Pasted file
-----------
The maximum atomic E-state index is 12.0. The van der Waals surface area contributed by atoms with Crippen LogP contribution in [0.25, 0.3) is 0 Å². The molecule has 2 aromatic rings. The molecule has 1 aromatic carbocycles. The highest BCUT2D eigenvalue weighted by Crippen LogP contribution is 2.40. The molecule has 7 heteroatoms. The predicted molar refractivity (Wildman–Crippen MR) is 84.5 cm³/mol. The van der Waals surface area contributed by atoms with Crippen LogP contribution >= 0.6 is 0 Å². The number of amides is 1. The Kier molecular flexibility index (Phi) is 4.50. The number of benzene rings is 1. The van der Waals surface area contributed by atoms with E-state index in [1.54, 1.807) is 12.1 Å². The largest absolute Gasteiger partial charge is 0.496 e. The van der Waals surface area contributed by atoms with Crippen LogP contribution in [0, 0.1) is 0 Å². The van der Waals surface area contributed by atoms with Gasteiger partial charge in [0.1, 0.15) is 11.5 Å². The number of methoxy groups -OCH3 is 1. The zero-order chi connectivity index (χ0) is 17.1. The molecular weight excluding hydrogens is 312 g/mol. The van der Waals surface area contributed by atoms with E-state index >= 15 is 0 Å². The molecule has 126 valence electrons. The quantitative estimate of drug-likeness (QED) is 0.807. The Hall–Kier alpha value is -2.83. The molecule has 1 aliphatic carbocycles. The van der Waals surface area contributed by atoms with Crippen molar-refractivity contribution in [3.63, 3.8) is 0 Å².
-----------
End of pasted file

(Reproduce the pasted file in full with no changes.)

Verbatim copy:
The maximum atomic E-state index is 12.0. The van der Waals surface area contributed by atoms with Crippen LogP contribution in [0.25, 0.3) is 0 Å². The molecule has 2 aromatic rings. The molecule has 1 aromatic carbocycles. The highest BCUT2D eigenvalue weighted by Crippen LogP contribution is 2.40. The molecule has 7 heteroatoms. The predicted molar refractivity (Wildman–Crippen MR) is 84.5 cm³/mol. The van der Waals surface area contributed by atoms with Crippen LogP contribution >= 0.6 is 0 Å². The number of amides is 1. The Kier molecular flexibility index (Phi) is 4.50. The number of benzene rings is 1. The van der Waals surface area contributed by atoms with E-state index in [1.54, 1.807) is 12.1 Å². The largest absolute Gasteiger partial charge is 0.496 e. The van der Waals surface area contributed by atoms with Crippen LogP contribution in [0, 0.1) is 0 Å². The van der Waals surface area contributed by atoms with Gasteiger partial charge in [0.1, 0.15) is 11.5 Å². The number of methoxy groups -OCH3 is 1. The zero-order chi connectivity index (χ0) is 17.1. The molecular weight excluding hydrogens is 312 g/mol. The van der Waals surface area contributed by atoms with E-state index >= 15 is 0 Å². The molecule has 126 valence electrons. The quantitative estimate of drug-likeness (QED) is 0.807. The Hall–Kier alpha value is -2.83. The molecule has 1 aliphatic carbocycles. The van der Waals surface area contributed by atoms with Crippen molar-refractivity contribution in [3.63, 3.8) is 0 Å².